kite

1
[kahyt]

noun

verb (used without object), kit·ed, kit·ing.

Informal. to fly or move with a rapid or easy motion like that of a kite.
to obtain money or credit through kites.

verb (used with object), kit·ed, kit·ing.

to employ (a check or the like) as a kite; to cash or pass (a kite, forged check, etc.).

Origin of kite

1
before 900 for def 2; 1655–65 for def 1; Middle English kyte, Old English cȳta kite, bittern; akin to German Kauz owl
Related formskit·er, nounkite·like, adjective
Dictionary.com Unabridged Based on the Random House Unabridged Dictionary, © Random House, Inc. 2019

British Dictionary definitions for kiter

kite

1

noun

a light frame covered with a thin material flown in the wind at the end of a length of string
British slang an aeroplane
(plural) nautical any of various light sails set in addition to the working sails of a vessel
any diurnal bird of prey of the genera Milvus, Elanus, etc, typically having a long forked tail and long broad wings and usually preying on small mammals and insects: family Accipitridae (hawks, etc)
archaic a person who preys on others
commerce a negotiable paper drawn without any actual transaction or assets and designed to obtain money on credit, give an impression of affluence, etc
fly a kite See fly 1 (def. 14)
high as a kite See high (def. 30)

verb

to issue (fictitious papers) to obtain credit or money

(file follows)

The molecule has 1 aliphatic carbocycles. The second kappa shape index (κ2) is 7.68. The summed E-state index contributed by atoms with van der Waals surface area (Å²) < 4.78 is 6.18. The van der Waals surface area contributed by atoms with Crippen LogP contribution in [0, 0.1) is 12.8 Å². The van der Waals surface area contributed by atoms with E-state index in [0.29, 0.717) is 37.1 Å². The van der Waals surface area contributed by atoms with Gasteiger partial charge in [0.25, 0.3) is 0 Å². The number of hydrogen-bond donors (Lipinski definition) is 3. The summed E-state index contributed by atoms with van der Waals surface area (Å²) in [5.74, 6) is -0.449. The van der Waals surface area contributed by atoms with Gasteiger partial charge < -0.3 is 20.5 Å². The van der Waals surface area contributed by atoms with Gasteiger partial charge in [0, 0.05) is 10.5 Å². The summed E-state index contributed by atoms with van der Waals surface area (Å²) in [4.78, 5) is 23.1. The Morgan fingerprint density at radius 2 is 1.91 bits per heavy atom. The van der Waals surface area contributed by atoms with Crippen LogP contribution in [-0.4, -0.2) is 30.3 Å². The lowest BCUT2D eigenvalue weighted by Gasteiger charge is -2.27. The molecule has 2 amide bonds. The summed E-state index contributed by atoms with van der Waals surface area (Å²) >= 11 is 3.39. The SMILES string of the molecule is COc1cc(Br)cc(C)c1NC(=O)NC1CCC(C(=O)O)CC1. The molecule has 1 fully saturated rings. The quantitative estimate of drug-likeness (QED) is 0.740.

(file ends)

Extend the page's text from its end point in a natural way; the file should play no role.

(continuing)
(tr) US and Canadian to write (a cheque) in anticipation of sufficient funds to cover it
(intr) to soar and glide
Derived Formskiter, noun

Word Origin for kite

Old English cӯta; related to Middle High German küze owl, Old Norse kӯta to quarrel

kite

2

noun

a variant spelling of kyte
Collins English Dictionary - Complete & Unabridged 2012 Digital Edition © William Collins Sons & Co. Ltd. 1979, 1986 © HarperCollins Publishers 1998, 2000, 2003, 2005, 2006, 2007, 2009, 2012

Word Origin and History for kiter

kite

n.

bird of prey (Milvus ictinus), Old English cyta "kind of hawk," probably imitative of its cries (cf. ciegan "to call," German Kauz "screech owl"). The toy kite first so-called 1660s, from its way of hovering in the air like a bird. The dismissive invitation to go fly a kite is attested by 1942, American English, probably tracing to the popular song of the same name (lyrics by Johnny Burke), sung by Bing Crosby in "The Star Maker" (1939):

Go fly a kite and tie your troubles to the tail
They'll be blown away by a merry gale,
Go fly a kite and toss your worries to the wind
And they won't come back, they'll be too chagrined.

kite

v.

"write a fictitious check," 1839, American English, from 1805 phrase fly a kite "raise money by issuing commercial paper on nonexistent funds;" see kite (n.). Related: Kited; kiting.

Online Etymology Dictionary, © 2010 Douglas Harper

Idioms and Phrases with kiter

kite

see go fly a kite; high as a kite.

The American Heritage® Idioms Dictionary Copyright © 2002, 2001, 1995 by Houghton Mifflin Harcourt Publishing Company. Published by Houghton Mifflin Harcourt Publishing Company.